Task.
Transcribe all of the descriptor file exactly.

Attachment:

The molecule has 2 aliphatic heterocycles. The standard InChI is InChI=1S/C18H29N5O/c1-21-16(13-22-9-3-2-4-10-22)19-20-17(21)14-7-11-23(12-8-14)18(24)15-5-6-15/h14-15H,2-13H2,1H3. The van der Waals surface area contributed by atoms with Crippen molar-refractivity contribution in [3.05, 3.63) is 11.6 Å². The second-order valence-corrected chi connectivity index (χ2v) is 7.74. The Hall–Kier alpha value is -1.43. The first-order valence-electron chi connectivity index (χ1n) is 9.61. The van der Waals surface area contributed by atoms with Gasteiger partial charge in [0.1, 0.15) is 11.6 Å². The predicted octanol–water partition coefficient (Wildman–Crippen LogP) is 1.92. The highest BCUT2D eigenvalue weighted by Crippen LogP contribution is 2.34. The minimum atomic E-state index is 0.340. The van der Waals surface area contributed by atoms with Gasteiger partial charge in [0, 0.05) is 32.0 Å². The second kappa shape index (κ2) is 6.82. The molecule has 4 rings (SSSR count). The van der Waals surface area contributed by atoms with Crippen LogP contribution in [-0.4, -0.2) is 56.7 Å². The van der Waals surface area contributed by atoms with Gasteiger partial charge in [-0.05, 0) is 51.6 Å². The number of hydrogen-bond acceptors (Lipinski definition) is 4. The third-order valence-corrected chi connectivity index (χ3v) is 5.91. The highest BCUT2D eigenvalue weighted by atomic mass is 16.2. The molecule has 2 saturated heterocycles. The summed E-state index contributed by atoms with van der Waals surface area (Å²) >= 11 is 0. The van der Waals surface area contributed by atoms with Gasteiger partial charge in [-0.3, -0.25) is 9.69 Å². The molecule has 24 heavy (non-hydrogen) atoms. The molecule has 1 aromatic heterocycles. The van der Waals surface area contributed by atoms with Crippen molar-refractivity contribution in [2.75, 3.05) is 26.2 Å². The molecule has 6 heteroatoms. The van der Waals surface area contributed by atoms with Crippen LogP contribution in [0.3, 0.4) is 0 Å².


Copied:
The molecule has 2 aliphatic heterocycles. The standard InChI is InChI=1S/C18H29N5O/c1-21-16(13-22-9-3-2-4-10-22)19-20-17(21)14-7-11-23(12-8-14)18(24)15-5-6-15/h14-15H,2-13H2,1H3. The van der Waals surface area contributed by atoms with Crippen molar-refractivity contribution in [3.05, 3.63) is 11.6 Å². The second-order valence-corrected chi connectivity index (χ2v) is 7.74. The Hall–Kier alpha value is -1.43. The first-order valence-electron chi connectivity index (χ1n) is 9.61. The van der Waals surface area contributed by atoms with Gasteiger partial charge in [0.1, 0.15) is 11.6 Å². The predicted octanol–water partition coefficient (Wildman–Crippen LogP) is 1.92. The highest BCUT2D eigenvalue weighted by Crippen LogP contribution is 2.34. The minimum atomic E-state index is 0.340. The van der Waals surface area contributed by atoms with Gasteiger partial charge in [0, 0.05) is 32.0 Å². The second kappa shape index (κ2) is 6.82. The molecule has 4 rings (SSSR count). The van der Waals surface area contributed by atoms with Crippen LogP contribution in [-0.4, -0.2) is 56.7 Å². The van der Waals surface area contributed by atoms with Gasteiger partial charge in [-0.05, 0) is 51.6 Å². The number of hydrogen-bond acceptors (Lipinski definition) is 4. The third-order valence-corrected chi connectivity index (χ3v) is 5.91. The highest BCUT2D eigenvalue weighted by atomic mass is 16.2. The molecule has 2 saturated heterocycles. The summed E-state index contributed by atoms with van der Waals surface area (Å²) >= 11 is 0. The van der Waals surface area contributed by atoms with Gasteiger partial charge in [-0.3, -0.25) is 9.69 Å². The molecule has 24 heavy (non-hydrogen) atoms. The molecule has 1 aromatic heterocycles. The van der Waals surface area contributed by atoms with Crippen molar-refractivity contribution in [2.75, 3.05) is 26.2 Å². The molecule has 6 heteroatoms. The van der Waals surface area contributed by atoms with Crippen LogP contribution in [0.3, 0.4) is 0 Å².